Wednesday, September 15, 2010

This city's on fire!

Speaking of love at first sight, it struck me for the first time in eons as my coach -- which, apparently, is what Aussies prefer to call their buses -- pulled up into Melbourne's Southern Cross station. I had been told that Melbourne is flatter and more European than Sydney, but I wasn't expecting it to remind me so much of the area around Port Authority Bus Terminal or Grand Central Station in New York City, which is sort of what central Melbourne looks like, only on a smaller scale, with shorter buildings, and with far fewer people over-crowding the sidewalks. It even has its own Chinatown, a Prince Street, and a big, Broadway-style theater where the musical Mary Poppins is being staged. (I had no idea, by the way, that there would be so many Asians and so few black people living in Australia's major coastal cities.)

I wasn't expecting Melbourne to be so distinct from Sydney, which was plummeting a bit farther in my estimation with each passing minute. Marcus, the friend of a Buenos Aires-based Australian friend whom I met in BA a couple of months ago when he was on vacation there, made the perfect analogy when I met up with him the following day. He said Sydney is Los Angeles to Melbourne's New York City. Four days into my time in Melbourne, I would have said it's more like a mix of NYC and San Francisco (thanks to the strong artsy/bohemian factor), but Marcus was close enough. No wonder I kept thinking that my week in Sydney would have been perfect had it been four days shorter. As much as I like L.A., I never could bear more than a few days at a time there.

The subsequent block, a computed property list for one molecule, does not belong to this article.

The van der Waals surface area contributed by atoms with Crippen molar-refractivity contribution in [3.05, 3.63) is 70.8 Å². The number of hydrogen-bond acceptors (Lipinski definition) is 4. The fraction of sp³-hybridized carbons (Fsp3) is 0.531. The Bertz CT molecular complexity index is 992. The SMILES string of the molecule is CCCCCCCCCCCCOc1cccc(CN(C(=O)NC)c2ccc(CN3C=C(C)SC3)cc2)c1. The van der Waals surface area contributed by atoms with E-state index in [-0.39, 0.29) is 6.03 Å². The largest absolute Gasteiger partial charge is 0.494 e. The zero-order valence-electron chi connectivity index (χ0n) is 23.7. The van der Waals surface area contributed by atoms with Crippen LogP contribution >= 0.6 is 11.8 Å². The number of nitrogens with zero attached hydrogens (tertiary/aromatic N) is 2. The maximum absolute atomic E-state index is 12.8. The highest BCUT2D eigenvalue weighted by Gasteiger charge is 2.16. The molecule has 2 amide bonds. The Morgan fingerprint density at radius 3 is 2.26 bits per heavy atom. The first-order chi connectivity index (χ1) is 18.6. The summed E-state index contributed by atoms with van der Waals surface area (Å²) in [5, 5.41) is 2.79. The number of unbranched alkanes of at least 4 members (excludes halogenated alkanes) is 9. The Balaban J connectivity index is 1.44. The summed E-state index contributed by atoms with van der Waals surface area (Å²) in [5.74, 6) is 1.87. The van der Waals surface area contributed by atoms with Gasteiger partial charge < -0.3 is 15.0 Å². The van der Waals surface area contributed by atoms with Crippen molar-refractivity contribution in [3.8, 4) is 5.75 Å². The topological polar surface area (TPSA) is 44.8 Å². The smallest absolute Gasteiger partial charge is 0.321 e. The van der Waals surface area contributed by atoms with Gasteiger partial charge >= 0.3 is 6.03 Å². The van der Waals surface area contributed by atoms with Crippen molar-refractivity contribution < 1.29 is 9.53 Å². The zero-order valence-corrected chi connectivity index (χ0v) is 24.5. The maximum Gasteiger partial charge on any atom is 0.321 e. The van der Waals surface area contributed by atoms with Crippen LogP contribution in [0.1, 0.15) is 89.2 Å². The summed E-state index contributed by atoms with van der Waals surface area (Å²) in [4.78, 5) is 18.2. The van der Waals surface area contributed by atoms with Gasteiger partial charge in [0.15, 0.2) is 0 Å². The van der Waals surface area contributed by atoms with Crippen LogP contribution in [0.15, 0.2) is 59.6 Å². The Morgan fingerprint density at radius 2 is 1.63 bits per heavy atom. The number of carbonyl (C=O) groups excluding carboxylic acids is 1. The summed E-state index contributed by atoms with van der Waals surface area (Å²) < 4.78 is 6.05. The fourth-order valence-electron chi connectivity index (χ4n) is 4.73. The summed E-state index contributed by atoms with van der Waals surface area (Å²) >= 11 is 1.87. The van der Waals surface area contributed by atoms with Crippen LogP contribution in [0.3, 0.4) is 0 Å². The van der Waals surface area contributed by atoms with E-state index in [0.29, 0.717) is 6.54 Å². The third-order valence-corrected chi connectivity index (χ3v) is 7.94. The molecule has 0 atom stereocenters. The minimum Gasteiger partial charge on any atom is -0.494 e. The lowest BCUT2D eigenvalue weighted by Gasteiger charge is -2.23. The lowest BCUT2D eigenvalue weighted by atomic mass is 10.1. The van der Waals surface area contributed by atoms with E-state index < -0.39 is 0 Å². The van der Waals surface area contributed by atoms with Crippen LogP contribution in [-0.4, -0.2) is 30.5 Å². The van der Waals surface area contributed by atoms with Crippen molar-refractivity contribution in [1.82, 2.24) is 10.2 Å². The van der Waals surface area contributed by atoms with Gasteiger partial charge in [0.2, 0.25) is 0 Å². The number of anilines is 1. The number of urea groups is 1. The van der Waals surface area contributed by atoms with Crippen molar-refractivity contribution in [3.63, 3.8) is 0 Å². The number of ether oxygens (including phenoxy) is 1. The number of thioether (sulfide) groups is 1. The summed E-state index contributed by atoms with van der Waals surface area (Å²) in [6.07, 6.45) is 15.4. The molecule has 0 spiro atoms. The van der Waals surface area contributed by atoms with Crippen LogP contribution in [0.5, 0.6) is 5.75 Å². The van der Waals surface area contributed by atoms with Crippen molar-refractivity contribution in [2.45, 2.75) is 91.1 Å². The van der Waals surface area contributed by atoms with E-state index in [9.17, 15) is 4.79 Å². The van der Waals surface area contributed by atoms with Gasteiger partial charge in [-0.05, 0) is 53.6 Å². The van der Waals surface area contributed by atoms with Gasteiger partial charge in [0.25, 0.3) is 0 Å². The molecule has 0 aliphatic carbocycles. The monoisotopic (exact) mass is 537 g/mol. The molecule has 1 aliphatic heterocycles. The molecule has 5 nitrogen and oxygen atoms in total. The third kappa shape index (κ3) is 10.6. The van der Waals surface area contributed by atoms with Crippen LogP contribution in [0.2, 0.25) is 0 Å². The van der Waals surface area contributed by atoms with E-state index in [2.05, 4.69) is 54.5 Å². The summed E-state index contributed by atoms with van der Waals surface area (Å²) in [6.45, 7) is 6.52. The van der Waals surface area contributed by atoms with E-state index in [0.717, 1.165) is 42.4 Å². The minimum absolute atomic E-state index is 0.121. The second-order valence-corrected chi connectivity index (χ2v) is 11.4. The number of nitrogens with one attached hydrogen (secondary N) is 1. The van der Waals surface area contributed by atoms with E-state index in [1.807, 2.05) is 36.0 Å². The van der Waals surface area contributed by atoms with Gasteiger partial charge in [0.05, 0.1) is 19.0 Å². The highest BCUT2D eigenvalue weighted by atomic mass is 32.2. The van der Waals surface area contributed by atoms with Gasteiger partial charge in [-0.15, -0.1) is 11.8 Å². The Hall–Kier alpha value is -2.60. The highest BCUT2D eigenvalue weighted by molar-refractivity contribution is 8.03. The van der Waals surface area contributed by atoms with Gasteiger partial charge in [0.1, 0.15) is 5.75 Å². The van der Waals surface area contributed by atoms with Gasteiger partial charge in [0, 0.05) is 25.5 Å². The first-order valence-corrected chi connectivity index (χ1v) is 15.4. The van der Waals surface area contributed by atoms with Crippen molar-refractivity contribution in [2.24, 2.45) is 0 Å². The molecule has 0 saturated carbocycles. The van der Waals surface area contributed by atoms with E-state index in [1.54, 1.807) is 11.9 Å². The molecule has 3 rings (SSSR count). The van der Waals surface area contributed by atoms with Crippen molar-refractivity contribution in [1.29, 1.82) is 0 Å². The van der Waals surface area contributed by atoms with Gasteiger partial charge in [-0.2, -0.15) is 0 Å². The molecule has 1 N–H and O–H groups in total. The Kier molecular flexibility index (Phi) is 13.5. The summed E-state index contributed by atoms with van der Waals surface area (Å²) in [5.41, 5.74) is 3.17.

In a nutshell, Sydney is pop -- a beautiful package with not a whole lot going on under the sunny, spotless surface. Melbourne is rock & roll -- a city for artists and the people who love them.

My first night, on the recommendation of Ricky, the Australian friend who had introduced me to Marcus, I went to a bar called the Peel Hotel, which Ricky described as being sort of like Ambar in BA. That was good enough for me. In the end, it wasn't exactly Ambar -- where'd you'd probably never hear a dance remix of Barry Manilow's "Copacabana" -- but I wasn't disappointed. The guys were cuter than they'd been on Oxford Street in Sydney, and there was a contagious energy that had been lacking in all the other drinking holes I'd checked out up to then.

The most Ambar-like thing about the joint were the girls. I felt a pang of nostalgia for Ambar's foyer every time one of them asked, "Do you like boys?" "I predict that you will meet a really hot guy tonight," one of the girls, who lingered long after I let her down easy by telling her that I'm not into women, said to me. Why? "Because all gay guys are hot. So how can you not meet a hot guy? Can I ask you something? Why are all gay guys hot? All. Gay. Guys. Are. Hot." I'm not sure what planet she was on where all gay guys are eye candy, but who was I to ruin her fun? After a few minutes on this tangent, she was gone. Later on, I saw her again with the "hot" friend she had wanted me to meet. Thankfully, I had declined her invitation to an introduction, figuring that her taste in men might be kind of shot. Miss T, another female suitor, was far better at playing matchmaker. She introduced me to Josh, who wasn't exactly hot, but cute enough to grab my semi-undivided attention for the rest of the night.